The Windfall Elimination Provision And You

If you worked in local, state or federal jobs where you did not pay the F.I.C.A. tax and will receive a pension based on that work AND will receive a Social Security retirement benefit, the Windfall Elimination Provision (WEP) will apply to you. It applies when you are receiving both a non-covered pension and Social Security. (This happens when someone works in a job where they did not pay the F.I.C.A. tax and gets a non-covered pension, but before, during or after that employment worked for other employers where they did pay the F.I.C.A. tax. They worked long enough in these Social Security covered jobs to earn 40 work credits which makes them eligible for a Social Security check.  So, they will get a non-F.I.C.A. covered pension AND a Social Security check.)

Sometimes employees are confused by what is considered a non-covered pension for this purpose.. A pension is a periodic or lump sum payment from an employer’s retirement or disability plan, based on employer and/or employee contributions and based on eligibility factors such as age, length of service or earnings. Payments from either defined benefit (DB) or defined contribution (DC) plans are pensions for purposes of WEP and could affect your Social Security check.. For a pension to cause WEP, the payment must be based on earnings for service that were not covered by Social Security.

How do you know if the payment you will receive from your employer for your retirement or disability is a pension?  Generally, if employer contributions or employer and employee contributions are used to determine the payment amount, it is generally a pension subject to the windfall elimination provision (WEP). That means that WEP will affect you. This could be a defined benefit plan (what your employer usually calls a pension) or a defined contribution plan (a plan where the employer contributes a certain percentage of wages each year for the benefit of the employee with rules about eligibility for withdrawal of money. An example of a defined contribution plan is a 401(k) plan.)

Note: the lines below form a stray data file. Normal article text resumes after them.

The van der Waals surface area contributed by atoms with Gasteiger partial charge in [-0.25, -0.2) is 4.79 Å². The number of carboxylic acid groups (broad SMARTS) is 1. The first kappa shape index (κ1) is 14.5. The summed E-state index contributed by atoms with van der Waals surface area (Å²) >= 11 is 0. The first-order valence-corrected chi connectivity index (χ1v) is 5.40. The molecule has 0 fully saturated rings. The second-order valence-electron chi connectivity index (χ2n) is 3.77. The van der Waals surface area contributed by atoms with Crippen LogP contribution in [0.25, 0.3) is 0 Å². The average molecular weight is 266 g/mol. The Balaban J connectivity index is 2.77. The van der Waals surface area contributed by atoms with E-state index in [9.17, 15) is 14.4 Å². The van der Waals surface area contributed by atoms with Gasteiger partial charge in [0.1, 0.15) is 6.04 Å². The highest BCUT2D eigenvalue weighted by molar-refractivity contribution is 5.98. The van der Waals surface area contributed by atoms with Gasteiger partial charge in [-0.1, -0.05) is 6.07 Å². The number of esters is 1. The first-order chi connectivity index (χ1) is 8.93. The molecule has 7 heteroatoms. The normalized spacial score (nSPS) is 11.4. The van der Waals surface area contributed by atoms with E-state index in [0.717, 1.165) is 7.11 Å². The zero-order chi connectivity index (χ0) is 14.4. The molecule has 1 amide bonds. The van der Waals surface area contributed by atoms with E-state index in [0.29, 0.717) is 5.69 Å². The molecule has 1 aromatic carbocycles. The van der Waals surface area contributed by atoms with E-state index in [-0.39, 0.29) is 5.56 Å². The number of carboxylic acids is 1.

Here is the take-away concerning WEP and your retirement. Find out from your employer how many and what type of retirement sources you have (defined benefit (pension) or defined contribution (401 (k)) for retirement. Find out who contributes to these funds on your behalf. Only you? Only the employer? Or both you and the employer. You also need to know what the eligibility factors are to withdraw from these accounts. You will also need to know what the earliest date you could receive funds is and the amount you could receive. This information will be needed if the WEP applies to your Social Security check. For additional info on the Windfall Elimination Provision, read our Fact Sheet at www.ssa.gov/pubs/EN-05-10045.pdf. Understanding how the WEP may affect your Social Security benefit is part of a smart retirement plan.